Say Nothing: A True Story of Murder and Memory in Northern Ireland by Patrick Radden Keefe – A very detailed account of “The Troubles” in Ireland. I recall as a young kid being frightened and confused by news reports, but could not tell you really what it was all about. This book was suggested as a true crime story — the mysterious disappearance of a widowed mother of 10– occurs during these times. As it turns out, it’s mostly a freakishly detailed historical account of The Troubles themselves. Some reviews have been critical by saying the author doesn’t present a balanced view of events between the paramilitary IRA groups and the British loyalists and army. I also wish there were more personal interviews and accounts and less transcription of fact after fact after fact. It got pretty exhaustive and redundant. But, hey, now I know more today than I did yesterday and that’s all thanks to the reporting in this book.
Sapiens: A Brief History of Humankind by Yuval Noah Harari – There’s a super long waitlist for this book so it’s the hit of the summer, I’d say. It’s a look at the whole species of us from gamillions of years ago to today.
From the publisher: One hundred thousand years ago, at least six human species inhabited the earth. Today there is just one. Us. Homo sapiens. How did our species succeed in the battle for dominance? Why did our foraging ancestors come together to create cities and kingdoms? How did we come to believe in gods, nations, and human rights; to trust money, books, and laws; and to be enslaved by bureaucracy, timetables, and consumerism? And what will our world be like in the millennia to come?
I found it interesting and really enjoyed how most things like corporations, religion, the USA and its constitution, etc., all require us to use our imagination and collectively agree that these things are real even though we completely made them up. Religious fanatics will probably hate that, but it’s all fascinating to me.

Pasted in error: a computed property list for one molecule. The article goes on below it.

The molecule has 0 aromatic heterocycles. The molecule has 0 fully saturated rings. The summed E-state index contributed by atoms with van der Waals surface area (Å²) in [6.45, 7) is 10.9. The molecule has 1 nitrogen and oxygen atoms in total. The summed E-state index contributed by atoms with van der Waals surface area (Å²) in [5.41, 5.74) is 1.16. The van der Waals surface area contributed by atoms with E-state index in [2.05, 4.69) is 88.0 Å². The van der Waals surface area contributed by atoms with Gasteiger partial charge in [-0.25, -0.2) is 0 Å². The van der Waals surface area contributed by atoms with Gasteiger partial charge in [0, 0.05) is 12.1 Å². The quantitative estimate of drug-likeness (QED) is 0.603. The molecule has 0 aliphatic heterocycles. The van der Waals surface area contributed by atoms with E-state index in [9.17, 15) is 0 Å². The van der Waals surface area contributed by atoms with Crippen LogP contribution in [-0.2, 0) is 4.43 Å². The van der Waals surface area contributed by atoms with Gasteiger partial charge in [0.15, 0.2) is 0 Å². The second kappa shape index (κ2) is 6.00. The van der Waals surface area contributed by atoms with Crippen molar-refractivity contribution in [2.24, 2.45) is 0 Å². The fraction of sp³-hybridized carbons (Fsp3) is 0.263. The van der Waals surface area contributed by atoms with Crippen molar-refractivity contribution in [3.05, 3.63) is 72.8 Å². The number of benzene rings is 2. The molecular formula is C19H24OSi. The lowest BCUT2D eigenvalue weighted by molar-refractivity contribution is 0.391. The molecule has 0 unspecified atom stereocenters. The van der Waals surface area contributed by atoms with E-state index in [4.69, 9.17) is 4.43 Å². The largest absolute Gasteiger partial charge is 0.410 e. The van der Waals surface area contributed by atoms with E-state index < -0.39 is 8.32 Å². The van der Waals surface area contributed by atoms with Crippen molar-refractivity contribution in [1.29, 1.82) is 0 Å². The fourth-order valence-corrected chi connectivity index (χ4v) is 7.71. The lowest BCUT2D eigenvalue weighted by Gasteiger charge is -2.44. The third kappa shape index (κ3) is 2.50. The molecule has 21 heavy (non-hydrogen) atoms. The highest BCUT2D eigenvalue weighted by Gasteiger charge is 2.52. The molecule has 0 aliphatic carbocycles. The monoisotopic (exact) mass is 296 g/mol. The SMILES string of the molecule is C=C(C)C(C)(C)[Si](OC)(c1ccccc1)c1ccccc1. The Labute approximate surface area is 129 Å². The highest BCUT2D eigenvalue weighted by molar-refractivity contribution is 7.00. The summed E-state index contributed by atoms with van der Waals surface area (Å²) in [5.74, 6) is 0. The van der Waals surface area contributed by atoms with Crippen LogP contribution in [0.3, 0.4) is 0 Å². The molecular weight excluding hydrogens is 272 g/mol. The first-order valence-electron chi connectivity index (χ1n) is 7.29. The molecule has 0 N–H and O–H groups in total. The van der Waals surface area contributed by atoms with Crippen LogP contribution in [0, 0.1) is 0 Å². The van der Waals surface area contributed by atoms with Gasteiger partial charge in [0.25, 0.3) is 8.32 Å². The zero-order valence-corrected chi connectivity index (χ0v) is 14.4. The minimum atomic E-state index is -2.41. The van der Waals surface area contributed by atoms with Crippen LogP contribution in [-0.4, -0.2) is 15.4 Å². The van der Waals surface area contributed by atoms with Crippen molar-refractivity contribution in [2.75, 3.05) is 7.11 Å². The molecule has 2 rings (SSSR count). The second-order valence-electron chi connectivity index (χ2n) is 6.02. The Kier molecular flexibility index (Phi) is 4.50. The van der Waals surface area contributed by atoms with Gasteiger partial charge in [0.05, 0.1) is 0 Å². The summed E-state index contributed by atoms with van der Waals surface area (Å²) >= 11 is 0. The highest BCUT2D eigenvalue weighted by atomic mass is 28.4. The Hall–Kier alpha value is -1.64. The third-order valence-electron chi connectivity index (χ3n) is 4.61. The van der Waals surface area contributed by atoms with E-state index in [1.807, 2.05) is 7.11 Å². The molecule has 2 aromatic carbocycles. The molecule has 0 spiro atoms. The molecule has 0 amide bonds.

The Witch’s Daughter: A Novel by Paula Brackston – This is the 2nd book of hers that I’ve read. The first being The Little Shop of Found Things: A Novel which I reviewed last month (or the month before?). I loved that one likening it to Outlander (which I don’t watch; I’ve seen bits of one episode, and apparently it’s very good). Anyway, like the Little Shop book, this one goes back and forth between the past and present and has witchcraft/supernatural elements mixed in with some historical fiction. Here, the main character who practices as an herbalist in present day, befriends a teenager and mentors her about herbs and spells. Along the way she tells her a tale. In doing so, we are transported in time to three separate eras. I won’t spoil anything, just know that it’s filled with some pretty intense sexual violence and gets pretty bonkers so might not be for everyone. I didn’t enjoy it as much as the 1st book of hers I read but did still like it, mainly because it’s so fantastical it helps take my mind off the very real stuff of work and family.
Alright, so that was July! I went to the Grand Canyon at the end of the month and gearing up for the trip had me focused more on that than reading. I don’t really enjoy reading books on planes I’ve come to realize. Magazines, crosswords, documentaries and news articles are more my jam, so I indulged in all of that during my travels.